18th May 2020

5 tips for staying on top of your mental health during the lockdown period

Amie Mills

By Elliot McHugh, in partnership with Get Active. 

This week (18-24 May) marks Mental Health Awareness Week (MHAW) and presents an exciting chance for everyone to raise awareness of mental health issues and solutions.

The lack of social contact for adults and children throughout lockdown has raised serious concerns around mental health with the government committing £5m to mental health charities before April.

For MHAW, GB U19s Water Polo goalkeeper and member of the Swim England National Youth Advisory Panel, Elliot McHugh has offered to share how he looks after his mental health. He writes:

During this period of isolation, it can be tough to stay on top of your mental health, but there are things you can do to help keep you feeling positive in your everyday life.

Below are five tips that have helped me keep on top of my mental health during this time:

Image taken from the Swim England website. .

1. Spending time exercising daily

I find that exercise helps to boost my energy levels throughout the day and, in the long run, can help to make you reduce the risk of you getting health conditions like high blood pressure and diabetes. It’s recommended we do 30 minutes a day but even shorter sessions are beneficial.

For example, taking a walk in your local park at quiet times, ensuring you stick to current government guidelines, can help to increase happiness and is proven to reduce stress levels – this is especially important when spending long periods of time indoors which can lead to restlessness and increased stress.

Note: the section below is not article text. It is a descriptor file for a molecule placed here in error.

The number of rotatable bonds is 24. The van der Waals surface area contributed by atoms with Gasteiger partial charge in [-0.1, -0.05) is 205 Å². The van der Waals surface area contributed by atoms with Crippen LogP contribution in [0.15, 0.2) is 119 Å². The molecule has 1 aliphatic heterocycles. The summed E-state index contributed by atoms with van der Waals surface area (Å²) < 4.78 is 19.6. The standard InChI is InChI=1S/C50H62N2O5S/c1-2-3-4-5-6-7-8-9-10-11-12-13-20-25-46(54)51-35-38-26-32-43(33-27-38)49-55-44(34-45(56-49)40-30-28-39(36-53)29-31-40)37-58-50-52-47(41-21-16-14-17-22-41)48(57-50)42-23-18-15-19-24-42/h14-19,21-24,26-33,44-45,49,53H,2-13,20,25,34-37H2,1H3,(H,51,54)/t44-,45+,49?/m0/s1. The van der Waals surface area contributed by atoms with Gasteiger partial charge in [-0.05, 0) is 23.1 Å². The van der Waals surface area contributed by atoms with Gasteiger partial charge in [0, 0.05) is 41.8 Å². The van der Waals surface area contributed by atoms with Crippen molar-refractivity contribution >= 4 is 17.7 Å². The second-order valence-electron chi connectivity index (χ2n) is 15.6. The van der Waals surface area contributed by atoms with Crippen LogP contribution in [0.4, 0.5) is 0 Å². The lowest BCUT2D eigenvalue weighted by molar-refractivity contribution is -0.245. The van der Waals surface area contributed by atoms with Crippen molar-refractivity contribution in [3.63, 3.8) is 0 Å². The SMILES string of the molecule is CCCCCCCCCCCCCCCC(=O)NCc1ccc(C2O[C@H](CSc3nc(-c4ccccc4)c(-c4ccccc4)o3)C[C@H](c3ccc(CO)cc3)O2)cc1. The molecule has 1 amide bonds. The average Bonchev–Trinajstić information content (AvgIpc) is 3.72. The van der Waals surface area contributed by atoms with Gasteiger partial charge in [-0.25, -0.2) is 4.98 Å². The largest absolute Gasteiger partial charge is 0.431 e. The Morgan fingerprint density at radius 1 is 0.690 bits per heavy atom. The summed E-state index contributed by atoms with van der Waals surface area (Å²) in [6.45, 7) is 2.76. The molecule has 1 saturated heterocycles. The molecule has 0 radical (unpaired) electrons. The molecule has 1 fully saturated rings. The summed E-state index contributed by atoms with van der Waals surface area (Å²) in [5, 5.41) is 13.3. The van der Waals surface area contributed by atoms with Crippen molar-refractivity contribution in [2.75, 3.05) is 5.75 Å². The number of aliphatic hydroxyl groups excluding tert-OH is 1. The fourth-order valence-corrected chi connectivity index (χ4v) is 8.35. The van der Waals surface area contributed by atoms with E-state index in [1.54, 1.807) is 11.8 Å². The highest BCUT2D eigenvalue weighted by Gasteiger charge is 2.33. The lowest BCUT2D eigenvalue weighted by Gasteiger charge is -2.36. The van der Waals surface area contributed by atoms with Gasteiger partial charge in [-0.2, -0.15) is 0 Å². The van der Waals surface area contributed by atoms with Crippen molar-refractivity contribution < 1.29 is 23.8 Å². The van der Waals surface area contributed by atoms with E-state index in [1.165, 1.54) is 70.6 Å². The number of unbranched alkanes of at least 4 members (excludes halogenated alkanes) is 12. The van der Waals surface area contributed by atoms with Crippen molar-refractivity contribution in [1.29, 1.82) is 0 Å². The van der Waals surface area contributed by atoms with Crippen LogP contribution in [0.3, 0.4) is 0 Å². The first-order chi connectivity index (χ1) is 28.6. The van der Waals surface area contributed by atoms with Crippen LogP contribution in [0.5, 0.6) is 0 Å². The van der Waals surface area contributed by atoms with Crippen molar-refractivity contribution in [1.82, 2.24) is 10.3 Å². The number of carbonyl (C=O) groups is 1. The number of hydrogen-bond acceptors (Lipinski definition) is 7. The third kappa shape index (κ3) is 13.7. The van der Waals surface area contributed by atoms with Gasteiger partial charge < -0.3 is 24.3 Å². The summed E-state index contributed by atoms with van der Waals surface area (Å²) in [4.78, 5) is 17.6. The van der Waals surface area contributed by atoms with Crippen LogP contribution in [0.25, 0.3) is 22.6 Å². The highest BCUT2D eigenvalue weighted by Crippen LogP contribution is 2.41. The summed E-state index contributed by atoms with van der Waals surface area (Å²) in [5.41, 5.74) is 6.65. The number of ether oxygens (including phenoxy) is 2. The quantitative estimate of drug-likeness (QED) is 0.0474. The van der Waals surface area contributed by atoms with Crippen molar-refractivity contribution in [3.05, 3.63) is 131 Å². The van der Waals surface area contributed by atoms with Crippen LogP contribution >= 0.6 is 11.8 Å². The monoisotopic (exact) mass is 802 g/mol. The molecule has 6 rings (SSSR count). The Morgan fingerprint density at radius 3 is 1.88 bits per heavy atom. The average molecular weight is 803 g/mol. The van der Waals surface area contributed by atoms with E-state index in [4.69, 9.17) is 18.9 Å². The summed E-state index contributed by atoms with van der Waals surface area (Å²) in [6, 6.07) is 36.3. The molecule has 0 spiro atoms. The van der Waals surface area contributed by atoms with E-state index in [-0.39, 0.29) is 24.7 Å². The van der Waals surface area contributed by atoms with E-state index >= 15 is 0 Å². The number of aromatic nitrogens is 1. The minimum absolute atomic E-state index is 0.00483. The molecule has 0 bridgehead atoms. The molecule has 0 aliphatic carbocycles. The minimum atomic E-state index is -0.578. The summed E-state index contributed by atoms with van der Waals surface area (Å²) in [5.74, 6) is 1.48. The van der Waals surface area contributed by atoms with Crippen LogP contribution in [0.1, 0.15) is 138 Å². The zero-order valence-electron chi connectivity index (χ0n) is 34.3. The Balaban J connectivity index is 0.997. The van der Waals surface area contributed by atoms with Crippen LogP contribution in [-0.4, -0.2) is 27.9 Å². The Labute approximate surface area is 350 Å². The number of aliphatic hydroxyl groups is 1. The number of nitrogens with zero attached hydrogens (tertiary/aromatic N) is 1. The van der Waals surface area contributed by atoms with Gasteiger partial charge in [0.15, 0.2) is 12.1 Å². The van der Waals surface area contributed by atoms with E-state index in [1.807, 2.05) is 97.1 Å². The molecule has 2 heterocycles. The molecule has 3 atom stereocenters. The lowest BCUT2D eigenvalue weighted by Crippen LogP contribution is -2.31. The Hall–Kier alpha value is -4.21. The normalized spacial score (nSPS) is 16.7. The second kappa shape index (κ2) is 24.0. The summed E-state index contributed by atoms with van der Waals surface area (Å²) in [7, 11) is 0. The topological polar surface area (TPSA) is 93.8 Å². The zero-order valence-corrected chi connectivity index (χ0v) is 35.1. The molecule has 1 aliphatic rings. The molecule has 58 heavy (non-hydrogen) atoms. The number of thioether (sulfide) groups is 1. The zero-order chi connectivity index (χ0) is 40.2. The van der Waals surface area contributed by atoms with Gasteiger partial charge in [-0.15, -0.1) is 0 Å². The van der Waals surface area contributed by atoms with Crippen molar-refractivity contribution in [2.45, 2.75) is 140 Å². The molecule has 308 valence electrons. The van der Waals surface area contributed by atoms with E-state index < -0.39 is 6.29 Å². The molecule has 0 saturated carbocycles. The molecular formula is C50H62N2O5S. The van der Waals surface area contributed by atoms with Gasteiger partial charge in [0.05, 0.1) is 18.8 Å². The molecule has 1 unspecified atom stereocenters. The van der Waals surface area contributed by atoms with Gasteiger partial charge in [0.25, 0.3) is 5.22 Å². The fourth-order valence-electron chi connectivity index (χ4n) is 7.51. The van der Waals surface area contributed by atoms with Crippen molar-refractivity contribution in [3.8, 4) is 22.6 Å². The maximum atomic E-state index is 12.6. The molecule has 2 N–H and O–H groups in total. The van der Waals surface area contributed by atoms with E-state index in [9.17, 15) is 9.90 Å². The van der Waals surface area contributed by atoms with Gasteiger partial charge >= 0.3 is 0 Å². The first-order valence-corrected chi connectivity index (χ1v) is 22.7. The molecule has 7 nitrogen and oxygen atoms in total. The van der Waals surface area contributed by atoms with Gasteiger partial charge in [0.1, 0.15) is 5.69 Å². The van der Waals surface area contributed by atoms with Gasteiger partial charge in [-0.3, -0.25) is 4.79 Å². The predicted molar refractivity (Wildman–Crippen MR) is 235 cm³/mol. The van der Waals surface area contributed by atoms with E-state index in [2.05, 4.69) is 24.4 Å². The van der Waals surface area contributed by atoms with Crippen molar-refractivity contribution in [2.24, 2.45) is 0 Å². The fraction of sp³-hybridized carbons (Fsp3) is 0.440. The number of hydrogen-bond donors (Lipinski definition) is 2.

If you’re happier inside, stretching is a great way to improve your mobility. There are plenty of resources available like 10Today and Flexercise, both of which are available via Sport England’s Stay In Work Out resource.

2. Reading to keep the mind busy

I also love to lose myself in a good book. I’ve been enjoying autobiographies and personal development books recently including ‘The Miracle Morning’ by Hal Erold and ‘Long Walk To Freedom’ by Nelson Mandela.

Reading has been shown to help reduce stress and help with sleep – something causing lots of people issues during this period. If you’re stuck for a good book, there’s some inspiration here.

3. Healthy eating

Diet, although not commonly known, also plays a role in regulating mood and has been associated with feelings of wellbeing. I often eat foods that release energy slowly, such as porridge and wholegrain breads, which keeps your blood sugar levels steady and prevents drops which may leave you feeling tired, irritable and depressed. Eating plenty of fruit and vegetables is also important as is drinking plenty to ensure you stay hydrated. Mind, the mental health charity, have lots of useful guidance here.

4. Talking to others

One of my favourite ways to keep on top of my mental health is talking to family and friends and there are plenty of online video platforms to help you do this whilst maintaining social distancing rules. You could plan online group activities such as quizzes or games to stay entertained with the BBC producing this list of ways to stay connected.

With social distancing and self-isolation, it’s no surprise that some people are feeling loneliness or isolated. Such measures will, hopefully, prevent the spread of coronavirus but may also negatively affect your mental health. Hopefully these tips will help.

5. Meditation and reflection

As a water polo goalkeeper, I’ve found meditation has contributed to maintaining a high level of focus whilst training in a big way – but meditation can work for everyone. Spending a few hours a week on your own, focusing on your breathing and reflecting can leave you feeling much more positive. Sport England’s We Are Undefeatable’s campaign has some excellent videos to get you started here while Breast Cancer Now have similar resources available here.

I hope you find these quick and simple tips useful; they’ve given me plenty of support over recent weeks. If you’re interesting in learning more about some of the more sport-specific training I’ve been doing during lockdown check out this article on the Swim England website.

Good luck,



Being active is about finding out what works for you. We can help you find loads of great activities to choose from, however fit (or unfit) you think you feel.